iOS App Development vs. Android – Which Platform to Build First

When you're planning to build a mobile app, which platform should you start with first - iOS or Android? Here are a few considerations to keep in mind.

When a business is looking to invest in a high quality app for its audience, one of the first questions that many people have is which platform they should invest in first; iOS or Android? When picking between the two main mobile platforms, it's critical to understand their differences so that you can make the right decision for your business and customers. Take these factors into consideration when choosing which mobile platform to launch first.

1. User Demographics

When picking an initial approach to mobile app development, you first need to understand your primary user base including where your users are located and what their spending behaviors are. Currently, Android has the largest platform market share in the world at 72.48%, however, Apple far outperforms Android for consumer spending in the App Store, with 65 cents out of every dollar spent on iOS apps.

If your app is going to be built for a broad, international audience, then Android app development could be the right place to get started, but if your application will be built to generate revenue from consumer spending, then iOS may be the better approach to initial development.

Keep in mind that even though Android holds the majority market share for total users and iOS apps generate the majority of revenue from consumer spending, both platforms are making large pushes into one another's territory. Keep monitoring trends in expansion and development between these two platforms to keep a close pulse on what's happening in the mobile marketplace.

mobile operating system market share worldwide from Jan 2020 - Jan 2021
Data Source: StatCounter, Global Stats

2. App Monetization

The monetization strategies of apps on both platforms actually reflect the overall approaches from the platform companies themselves. Typically, Android apps are more likely to be ad-supported, while iOS apps are more likely to require a purchase or initial investment to download the app. It should be noted that paying for apps is still very common on both platforms, and ad-supported apps are a common occurrence for iOS apps too.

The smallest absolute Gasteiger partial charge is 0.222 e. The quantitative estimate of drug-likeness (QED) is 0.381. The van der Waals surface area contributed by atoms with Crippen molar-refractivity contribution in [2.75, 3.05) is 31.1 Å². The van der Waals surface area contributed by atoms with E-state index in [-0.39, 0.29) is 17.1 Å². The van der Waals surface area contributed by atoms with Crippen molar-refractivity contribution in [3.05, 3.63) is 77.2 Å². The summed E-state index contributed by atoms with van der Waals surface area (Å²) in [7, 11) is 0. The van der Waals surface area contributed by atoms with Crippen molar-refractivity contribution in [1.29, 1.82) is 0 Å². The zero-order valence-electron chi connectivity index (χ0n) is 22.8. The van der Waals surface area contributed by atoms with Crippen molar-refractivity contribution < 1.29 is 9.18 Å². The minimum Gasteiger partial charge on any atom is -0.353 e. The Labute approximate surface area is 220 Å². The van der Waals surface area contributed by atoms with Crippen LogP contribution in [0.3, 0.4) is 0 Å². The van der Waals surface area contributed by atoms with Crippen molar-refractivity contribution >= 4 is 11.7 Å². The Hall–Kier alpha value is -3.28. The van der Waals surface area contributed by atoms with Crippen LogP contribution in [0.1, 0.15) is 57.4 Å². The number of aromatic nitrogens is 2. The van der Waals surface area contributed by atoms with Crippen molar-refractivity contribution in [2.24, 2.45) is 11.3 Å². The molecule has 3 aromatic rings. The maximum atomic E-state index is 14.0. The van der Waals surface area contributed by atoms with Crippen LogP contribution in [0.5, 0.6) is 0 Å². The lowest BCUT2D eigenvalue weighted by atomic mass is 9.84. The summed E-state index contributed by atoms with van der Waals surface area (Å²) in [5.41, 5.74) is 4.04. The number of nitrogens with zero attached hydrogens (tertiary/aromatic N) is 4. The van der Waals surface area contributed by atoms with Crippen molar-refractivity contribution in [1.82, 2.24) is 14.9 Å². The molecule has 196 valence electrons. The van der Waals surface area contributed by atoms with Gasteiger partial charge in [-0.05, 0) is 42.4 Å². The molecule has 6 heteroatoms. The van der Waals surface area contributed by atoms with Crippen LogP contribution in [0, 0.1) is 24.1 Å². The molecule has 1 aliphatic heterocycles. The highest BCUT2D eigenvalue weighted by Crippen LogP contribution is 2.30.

Consumer spending in 2020 soared to an all-time high of $112 billion, so while it's important to look at high level trends when building a monetization strategy, it's more important  to get very concise on what the purpose of your application will be, where your primary user base is located, and what their behavioral spending habits are to effectively implement an application that will produce a higher return over time.

For further reading on developing an app monetization strategy, see App Monetization Strategies: 6 Bankable Ways to Turn a Profit

3. User Adoption Rate

Android is an open-source solution, meaning that there is more overall flexibility for developing your application, but with the Android operating system, updates for the platform are locked down by carriers. This directly contributes to Android users having a slower adoption rate for new versions.

iOS however, boasts very quick adoption rates for new versions of their operating systems. It is estimated that currently more than 84% of users have upgraded to the latest version of iOS, iOS 14. If your app requires high security or has features that require the newest version of the operating system, it may be a good idea to focus on iOS app development, first.

4. App Development Speed

Another important consideration when deciding what platforms you would like to publish your app on is development or delivery speed.

Speed of delivery, whether you are working with an agency, freelancer or in-house developer, directly affects the price of your app and time to market. Android apps take an average of 2-3 times longer to build due to Android fragmentation and the release cycle issues. For this reason, it may actually be a more time and cost-effective option for businesses to publish on iOS, despite the fact that Apple’s approval process can include more detailed and tedious requirements, leading to several additional days between submitting an app to the App Store and seeing it live on the App Store.

5. Overall Comfort

In the end, you have to choose what you are going to be most comfortable with; it's a gut feeling built upon a strong foundation of user analysis, business goals, and requirements. There are many businesses that choose one or the other, only to find that they were not successful in their choice because it did not fulfill their primary goal. Make sure that you have a solid and experienced mobile development partner for your chosen platform before deciding to move forward, and carefully weigh your product against the platform that is going to be right for your business.

If you would like to learn more about which mobile platform might be the right choice for your app, call us for a free technology consultation. We'll ask about your business, customer base, and your industry to help you make a best-fit decision tailored to meet your business requirements and overall strategy.

Talk to our team to scope your next project.